It's worth mentioning that Lancia never gave up on improving the Fulvia; they even changed the angle between the cylinder banks twice during the car's life span, necessitating expensive tooling changes.  This incessant fiddling was one thing which kept Lancia on top in rally competition, winning the Italian Rally Championship in 1965 through '69 and '71 through '73, and the World Rally Championship in 1972.  It was maybe also a reason the company kept losing money, and was taken over by Fiat in 1969.  The Fulvia coupe stayed in production until 1976, after which it was replaced by the rust-prone, Fiat-engined Beta   coupe.  Even under Fiat management, Lancia made some memorable cars, including the Zagato 1600 HF from 1971-'72, the fastest and most powerful Fulvia ever…


And the Fulvia 1600 Competizione Coupe, penned by Tom Tjaarda for Ghia in the year of the Fiat takeover, 1969…


This car, which sadly remained only a one-off, avoided surface decoration in favor of emphasis on careful proportions and sharp detailing.  The retractable airfoil and the cast rollover hoop, drilled for lightness (also featured in Tjaarda's Serenissima Ghia; see "One of One: A Brief History of Singular Cars" in our 9-7-15 post) are examples.


I often thought that this design could have extended the life of the sound Fulvia mechanicals into the 1980s.  Instead, Fiat gave us the rust-bucket Lancia Beta.  But there were moments of inspiration too, and in one of them, Fiat adopted Marcello Gandini's wild 1971 prototype, the Bertone-bodied Stratos HF, for limited production.  The fluorescent orange prototype featured matte-finish paint, and the production car below it shares the wrap-around cockpit glazing (allegedly inspired by a racing helmet) while it adds boundary layer air control over the hood for the mid-mounted engine.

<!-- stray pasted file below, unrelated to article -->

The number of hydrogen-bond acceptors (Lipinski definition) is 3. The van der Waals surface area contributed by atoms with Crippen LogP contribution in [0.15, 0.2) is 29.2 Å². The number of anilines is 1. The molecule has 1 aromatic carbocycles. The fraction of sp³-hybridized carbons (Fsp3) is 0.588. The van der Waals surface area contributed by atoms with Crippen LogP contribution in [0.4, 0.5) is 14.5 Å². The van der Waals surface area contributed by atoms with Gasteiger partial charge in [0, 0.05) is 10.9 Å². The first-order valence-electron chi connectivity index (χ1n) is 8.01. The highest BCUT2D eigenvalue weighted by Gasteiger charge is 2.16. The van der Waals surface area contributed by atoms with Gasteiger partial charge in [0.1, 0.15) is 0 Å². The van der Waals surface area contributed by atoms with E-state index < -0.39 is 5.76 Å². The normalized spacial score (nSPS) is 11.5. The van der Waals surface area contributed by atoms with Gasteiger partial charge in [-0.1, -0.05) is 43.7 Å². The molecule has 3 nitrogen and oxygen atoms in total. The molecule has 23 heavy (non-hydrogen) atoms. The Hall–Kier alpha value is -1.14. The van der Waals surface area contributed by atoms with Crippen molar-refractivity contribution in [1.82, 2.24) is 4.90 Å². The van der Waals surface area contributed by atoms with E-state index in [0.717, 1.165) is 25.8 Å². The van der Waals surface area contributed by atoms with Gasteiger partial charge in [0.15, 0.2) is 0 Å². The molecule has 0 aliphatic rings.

In 1973, production began on the car after Enzo Ferrari grudgingly granted Lancia access to the 500 Dino Ferrari V6 engines they would need for a World Rally Championship contender.  The Lancia Stratos won that Championship in 1974, '75 and '76, and the Monte Carlo Rally in 1975, '76, '77 and '79.   Ferrari's attitude has always seemed a little ungrateful, because Lancia, bankrupted by its own racing program in 1955, had given him a whole team's worth of Formula One racing cars and spare parts at the end of that season.  Juan Manuel Fangio had, after all, won a World Championship driving for Ferrari with the Lancia D50 in 1956.  But that story will be told in another chapter, the creation myth of the racing red elephants...


Photo credits:

Top:  Fulvia HF coupe (iedei.files.wordpress.com)
2nd:  Zagato 1600HF (car-from-um.com)
3rd & 4th:  Lancia Fulvia 1600 Ghia (Ghia Studios, reprinted in carstyling.ru)
5th and 6th:  Lancia Stratos HF (wikimedia)
7th:  HF insignia (ebay.com)